The government has pledged to improve care for women who lose babies during pregnancy.
Ministers have announced a raft of new measures designed to support women who lose babies during pregnancy as part of new guidelines to enhance women’s healthcare. The guidance will be implemented following an independent review of care for pregnant women in England.
Key issues include offering parents who lose a baby before 24 weeks the chance to recognise their loss with a certificate, providing more support for families affected by miscarriage and identifying better ways to store remains with more dignity. The latter comes after investigations found that some women had been advised to remove remains from toilets and store them in a fridge at home.
The campaign for better care for women who lose babies during pregnancy has been supported by charities, campaigners and celebrities, including Myleene Klass. TV star and musician, Myleene Klass, lost four babies during pregnancy and said she wanted to use her platform to push for change to prevent women from having to deal with experiences that made a heartbreaking situation even more difficult to deal with. She described the review as one of her proudest life achievements.
The review also focused on other areas of women’s health, including updating the NHS website to provide more information and better-quality resources for those researching IVF and HRT (hormone replacement therapy). BBC presenter, Naga Munchetty, was recognised by the independent panel for her work in campaigning for improved awareness of adenomyosis, a painful womb condition.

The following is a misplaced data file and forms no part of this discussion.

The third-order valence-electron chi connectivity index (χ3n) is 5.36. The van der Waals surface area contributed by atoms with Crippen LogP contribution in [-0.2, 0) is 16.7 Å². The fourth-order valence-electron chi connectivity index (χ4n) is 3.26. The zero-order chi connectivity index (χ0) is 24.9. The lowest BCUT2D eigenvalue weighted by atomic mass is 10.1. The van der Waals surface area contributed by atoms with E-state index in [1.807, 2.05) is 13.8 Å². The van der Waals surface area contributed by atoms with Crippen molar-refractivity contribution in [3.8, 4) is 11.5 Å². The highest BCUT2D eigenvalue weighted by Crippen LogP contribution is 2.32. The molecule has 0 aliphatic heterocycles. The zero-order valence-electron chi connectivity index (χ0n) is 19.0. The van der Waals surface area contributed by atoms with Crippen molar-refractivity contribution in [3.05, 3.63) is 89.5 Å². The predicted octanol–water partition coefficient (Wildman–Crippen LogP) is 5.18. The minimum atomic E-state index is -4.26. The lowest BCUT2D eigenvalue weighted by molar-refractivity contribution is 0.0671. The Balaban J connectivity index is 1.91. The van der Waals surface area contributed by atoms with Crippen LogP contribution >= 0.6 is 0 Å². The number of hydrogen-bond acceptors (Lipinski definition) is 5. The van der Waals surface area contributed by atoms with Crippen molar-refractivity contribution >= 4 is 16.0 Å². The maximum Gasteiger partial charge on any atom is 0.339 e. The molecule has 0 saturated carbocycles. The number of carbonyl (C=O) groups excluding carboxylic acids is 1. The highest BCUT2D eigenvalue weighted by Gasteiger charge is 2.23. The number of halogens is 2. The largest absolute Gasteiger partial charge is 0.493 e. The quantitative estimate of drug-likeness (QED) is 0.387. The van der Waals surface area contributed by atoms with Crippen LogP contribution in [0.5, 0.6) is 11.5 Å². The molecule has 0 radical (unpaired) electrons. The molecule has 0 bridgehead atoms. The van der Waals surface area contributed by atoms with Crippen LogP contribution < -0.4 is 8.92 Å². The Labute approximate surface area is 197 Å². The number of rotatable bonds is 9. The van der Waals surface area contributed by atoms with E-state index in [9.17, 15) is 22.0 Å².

In total, the Pregnancy Loss Review made 73 recommendations for enhanced care for people who lose babies before 24 weeks. In the UK, around 500 women have a miscarriage every day. Many occur at home without pain relief or access to physical or mental health support.
From October, parents will be offered a certificate, which acknowledges their loss. At present, this is only an option after 24 weeks, when a loss is classified as stillbirth. Additional commitments include identifying ways to provide 24-hour support and advice for women who have experienced a miscarriage, developing a bespoke container to store remains in a dignified and respectful way, improving testing for women who have multiple losses and offering access to private spaces in hospitals for grieving families. The report also recommended better education in schools to improve awareness of types of baby loss and signpost sources of help and advice.
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